Expressing gratitude and appreciation for life may seem as though it is easy, however, the process of experiencing these feelings within your body-mind system are often underestimated for their beneficial effects for naturally creating health, more pleasant relationships and greater learning. So when it comes to Thanksgiving and appreciation, start by making it food for thought including your body-mind system with your brain and your heart.
Buddha’s Brain, a book written by Rick Hanson, PhD, D and Richard Mendius, MD, details the practical neuroscience of happiness, love and wisdom. The evolution of the brain’s need for fight or flight in the face of danger over thousands of years of reinforcement is an important reason for the brain’s tendency to suspect the worst and remember difficulties long after the danger or situation has occurred. This pattern affects internal self-talk, relationship patterns, learning capacity and even world politics.The book continues to build upon the research that, indeed, the opportunity to transform the patterns of negative thinking is within each person’s reach today. The shift in consciousness to benefiting more from positive experiences leads to greater inner peace, self-esteem, heart health and resilience on a day-to-day basis. By doing so, it is like building an emotional bank account that helps you through days that are more challenging personally and in your relationships. In order to build the capacity to experience more beauty, joy, grace and ease within, it’s important to appreciate all the aspects of yourself as they come up. When you feel as though you’ve made an error, or fixate on a problem in your life, take the opportunity to notice something around you that you that is fortunate, happy or supportive in your life. This allows the brain to associate more than just the issue or problem in your awareness. It starts to build new neural pathways with less stress attached. This is self-compassion in action, and this also does your heart good. When the heart is in a state of appreciation, gratitude, love or joy it functions better expanding the electromagnetic field surrounding it, and this then expands the function of the brain. This helps the brain’s capacity to work with not just the survival or feeling brain. It activates the thinking and problem-solving brain that takes intention into action based on heart wisdom.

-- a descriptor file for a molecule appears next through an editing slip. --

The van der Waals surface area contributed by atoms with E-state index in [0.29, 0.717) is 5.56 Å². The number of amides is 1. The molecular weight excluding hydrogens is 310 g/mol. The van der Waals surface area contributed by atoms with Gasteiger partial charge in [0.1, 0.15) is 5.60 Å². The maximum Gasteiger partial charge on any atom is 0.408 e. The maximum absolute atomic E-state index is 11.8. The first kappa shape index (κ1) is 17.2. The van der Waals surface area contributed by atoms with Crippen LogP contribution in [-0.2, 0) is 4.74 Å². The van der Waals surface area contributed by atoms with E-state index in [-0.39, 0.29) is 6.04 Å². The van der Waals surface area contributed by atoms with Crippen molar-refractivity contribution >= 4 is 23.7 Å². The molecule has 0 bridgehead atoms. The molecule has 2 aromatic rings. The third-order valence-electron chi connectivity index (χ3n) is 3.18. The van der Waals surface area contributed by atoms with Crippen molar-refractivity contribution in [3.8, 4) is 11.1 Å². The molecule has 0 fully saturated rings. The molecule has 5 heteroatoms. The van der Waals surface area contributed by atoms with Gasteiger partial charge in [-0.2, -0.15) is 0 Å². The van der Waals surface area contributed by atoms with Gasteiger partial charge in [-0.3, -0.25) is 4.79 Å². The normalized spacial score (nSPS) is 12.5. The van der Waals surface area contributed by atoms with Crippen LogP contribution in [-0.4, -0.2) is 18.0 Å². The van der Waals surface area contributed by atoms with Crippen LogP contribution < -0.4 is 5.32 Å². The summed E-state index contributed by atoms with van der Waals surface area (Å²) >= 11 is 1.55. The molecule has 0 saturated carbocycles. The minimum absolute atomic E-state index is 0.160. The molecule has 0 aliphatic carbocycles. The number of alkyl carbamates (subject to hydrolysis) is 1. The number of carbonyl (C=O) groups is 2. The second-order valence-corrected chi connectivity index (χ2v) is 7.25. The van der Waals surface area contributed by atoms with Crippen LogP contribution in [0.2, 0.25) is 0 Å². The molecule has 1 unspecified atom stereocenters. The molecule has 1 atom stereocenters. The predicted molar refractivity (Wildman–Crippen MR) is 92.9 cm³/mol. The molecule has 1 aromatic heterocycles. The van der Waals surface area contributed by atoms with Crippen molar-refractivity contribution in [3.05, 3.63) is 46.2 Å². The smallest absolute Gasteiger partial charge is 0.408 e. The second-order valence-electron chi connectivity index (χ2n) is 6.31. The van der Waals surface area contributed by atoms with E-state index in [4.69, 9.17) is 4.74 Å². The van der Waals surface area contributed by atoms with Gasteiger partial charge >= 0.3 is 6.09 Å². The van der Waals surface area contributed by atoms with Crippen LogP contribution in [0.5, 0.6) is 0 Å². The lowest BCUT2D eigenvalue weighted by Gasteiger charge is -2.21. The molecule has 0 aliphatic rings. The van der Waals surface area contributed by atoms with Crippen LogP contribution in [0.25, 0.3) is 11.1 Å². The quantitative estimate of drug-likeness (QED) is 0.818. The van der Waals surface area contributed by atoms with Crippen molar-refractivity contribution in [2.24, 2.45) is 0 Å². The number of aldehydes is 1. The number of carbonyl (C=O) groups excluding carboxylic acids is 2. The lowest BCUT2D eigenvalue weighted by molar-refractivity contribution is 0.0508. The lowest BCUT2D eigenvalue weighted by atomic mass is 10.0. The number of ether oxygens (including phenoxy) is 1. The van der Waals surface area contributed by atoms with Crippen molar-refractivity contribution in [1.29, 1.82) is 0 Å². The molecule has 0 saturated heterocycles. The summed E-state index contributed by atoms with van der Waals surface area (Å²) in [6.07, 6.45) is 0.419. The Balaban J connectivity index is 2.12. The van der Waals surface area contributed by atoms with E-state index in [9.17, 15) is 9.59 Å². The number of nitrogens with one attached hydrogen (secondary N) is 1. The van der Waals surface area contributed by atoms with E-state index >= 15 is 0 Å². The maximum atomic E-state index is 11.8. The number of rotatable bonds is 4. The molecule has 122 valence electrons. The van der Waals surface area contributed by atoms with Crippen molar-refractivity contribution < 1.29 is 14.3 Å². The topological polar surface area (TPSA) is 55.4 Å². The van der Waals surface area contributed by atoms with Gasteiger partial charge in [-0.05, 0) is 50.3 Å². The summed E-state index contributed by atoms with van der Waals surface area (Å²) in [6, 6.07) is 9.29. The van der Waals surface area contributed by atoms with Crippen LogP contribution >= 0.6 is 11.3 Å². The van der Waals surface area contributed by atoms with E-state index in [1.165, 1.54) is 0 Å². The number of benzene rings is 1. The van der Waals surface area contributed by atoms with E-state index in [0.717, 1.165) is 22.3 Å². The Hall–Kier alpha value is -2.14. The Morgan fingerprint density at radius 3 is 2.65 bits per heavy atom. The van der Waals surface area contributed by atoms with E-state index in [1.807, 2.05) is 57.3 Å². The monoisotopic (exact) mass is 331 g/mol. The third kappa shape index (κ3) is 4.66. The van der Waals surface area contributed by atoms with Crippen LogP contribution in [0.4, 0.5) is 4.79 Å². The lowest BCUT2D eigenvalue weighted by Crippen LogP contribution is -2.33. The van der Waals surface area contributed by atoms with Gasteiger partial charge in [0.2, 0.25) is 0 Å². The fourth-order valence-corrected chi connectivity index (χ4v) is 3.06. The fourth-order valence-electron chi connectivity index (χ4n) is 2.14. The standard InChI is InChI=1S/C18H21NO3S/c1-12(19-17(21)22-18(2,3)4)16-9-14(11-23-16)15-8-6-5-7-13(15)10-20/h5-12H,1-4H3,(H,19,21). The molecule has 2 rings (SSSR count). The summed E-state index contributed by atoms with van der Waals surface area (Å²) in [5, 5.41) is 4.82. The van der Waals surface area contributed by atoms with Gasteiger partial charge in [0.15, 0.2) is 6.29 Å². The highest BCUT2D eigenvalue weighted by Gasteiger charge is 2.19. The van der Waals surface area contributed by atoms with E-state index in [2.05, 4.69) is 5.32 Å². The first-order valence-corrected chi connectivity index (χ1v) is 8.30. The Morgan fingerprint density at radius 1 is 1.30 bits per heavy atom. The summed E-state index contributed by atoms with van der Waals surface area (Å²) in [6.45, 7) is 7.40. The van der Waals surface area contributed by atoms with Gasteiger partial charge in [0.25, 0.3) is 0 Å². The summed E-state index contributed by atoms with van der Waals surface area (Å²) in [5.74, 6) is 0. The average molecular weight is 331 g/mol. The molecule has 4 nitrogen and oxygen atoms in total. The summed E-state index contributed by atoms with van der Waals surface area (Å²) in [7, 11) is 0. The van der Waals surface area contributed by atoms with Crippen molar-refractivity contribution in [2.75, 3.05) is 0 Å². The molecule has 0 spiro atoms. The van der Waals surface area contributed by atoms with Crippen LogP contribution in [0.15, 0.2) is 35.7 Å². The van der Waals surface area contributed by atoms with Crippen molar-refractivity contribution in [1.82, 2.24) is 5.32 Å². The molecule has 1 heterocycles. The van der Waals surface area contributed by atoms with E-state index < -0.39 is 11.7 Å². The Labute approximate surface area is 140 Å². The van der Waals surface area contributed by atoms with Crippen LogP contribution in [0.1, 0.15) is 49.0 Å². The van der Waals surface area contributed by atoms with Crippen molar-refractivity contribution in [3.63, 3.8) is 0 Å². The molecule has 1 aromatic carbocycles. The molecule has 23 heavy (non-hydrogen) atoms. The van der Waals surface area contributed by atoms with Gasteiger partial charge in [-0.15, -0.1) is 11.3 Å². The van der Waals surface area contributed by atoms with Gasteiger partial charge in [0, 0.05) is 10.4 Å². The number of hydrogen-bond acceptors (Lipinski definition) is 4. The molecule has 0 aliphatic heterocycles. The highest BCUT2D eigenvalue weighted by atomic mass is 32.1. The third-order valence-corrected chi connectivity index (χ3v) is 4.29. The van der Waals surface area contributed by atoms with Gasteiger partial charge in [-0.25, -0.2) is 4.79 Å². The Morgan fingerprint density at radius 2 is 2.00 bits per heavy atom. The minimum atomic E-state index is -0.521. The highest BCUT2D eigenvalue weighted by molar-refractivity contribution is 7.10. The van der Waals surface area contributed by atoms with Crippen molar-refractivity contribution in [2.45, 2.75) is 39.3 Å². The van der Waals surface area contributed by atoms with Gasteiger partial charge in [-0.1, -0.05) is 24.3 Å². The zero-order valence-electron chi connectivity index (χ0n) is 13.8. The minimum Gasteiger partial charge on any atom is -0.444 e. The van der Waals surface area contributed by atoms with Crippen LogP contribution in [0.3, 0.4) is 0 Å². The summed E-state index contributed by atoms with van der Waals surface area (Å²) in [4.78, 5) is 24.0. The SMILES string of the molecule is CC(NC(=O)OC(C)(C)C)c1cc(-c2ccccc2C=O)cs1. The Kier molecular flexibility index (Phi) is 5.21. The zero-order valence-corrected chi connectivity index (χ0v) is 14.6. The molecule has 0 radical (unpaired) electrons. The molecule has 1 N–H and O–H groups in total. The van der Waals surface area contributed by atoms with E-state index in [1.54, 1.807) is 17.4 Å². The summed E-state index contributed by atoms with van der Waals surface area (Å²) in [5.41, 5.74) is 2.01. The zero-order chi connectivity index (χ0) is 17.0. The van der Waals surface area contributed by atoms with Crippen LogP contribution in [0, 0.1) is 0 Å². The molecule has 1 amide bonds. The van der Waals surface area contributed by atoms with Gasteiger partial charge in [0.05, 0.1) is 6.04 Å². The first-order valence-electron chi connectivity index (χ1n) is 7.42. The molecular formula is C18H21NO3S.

To see the world in a grain of sand, and to see heaven in a wild flower, hold infinity in the palm of your hands, and eternity in an hour. ~William Blake In Just One Thing , Rick Hanson, PhD suggests that one simple practice at a time builds new neural pathways with neurotransmitters that support better memory, sense of happiness, and outlook on life based on truly experiencing what is positive in your life. Here are a few ideas from the book, as well as some from my own practices. 1) Begin with Intention: Start the day with the intention to notice what is different about your experience or day. This can be done for a short amount of time, perhaps during a meal or in a transition time. 2) Change Your Awareness: Start by simply focusing on something that draws your attention visually to a sense of awe, pleasure, or beauty. This can also be done by closing your eyes by focusing on one sound, and then changing your focus with intention to a different sound in your environment you experience. Notice what is different. Choose sounds and sights that bring calm and joy to your heart. By doing so, you create the opportunity for new awareness and create more optimal flow of energy in your body-mind system to filter your choices.
3) Dine on Gratitude: Bring Thanksgiving into a meal each day, savor the colors and tastes of what you eat. Appreciate what has gone into creating the food you are eating including the sun, the earth, water, people and cook who has prepared this nourishing energy for your body-mind system. 4) Appreciation is In Your Hands: Look at your hands. They are the sub-chakras of your heart. Appreciate all the things you do with them throughout the day and through the years that have been beneficial to you and to others in the world. 5) Drizzle with Honey: To gain the full effect of these practices, allow the experience to stay with you and fully saturate your experience. Visualize or feel this experience as if honey were being poured through you. Take your time. Make the space for this to stay in your heart by imagining that you are breathing the feeling directly into your heart space.
6) More than Just “Thank you:” Share what you appreciate specifically when you speak to another person and yourself. For example, “ I appreciated the fact that you did all the shopping for the party. It really helped me feel like I’d have more time to get ready and to relax.” OR “ I did my best on that test, and I give myself credit for giving myself positive feedback while I kept working.”
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for bad experiences but Teflon for positive ones.
~Rick Hanson, PhD`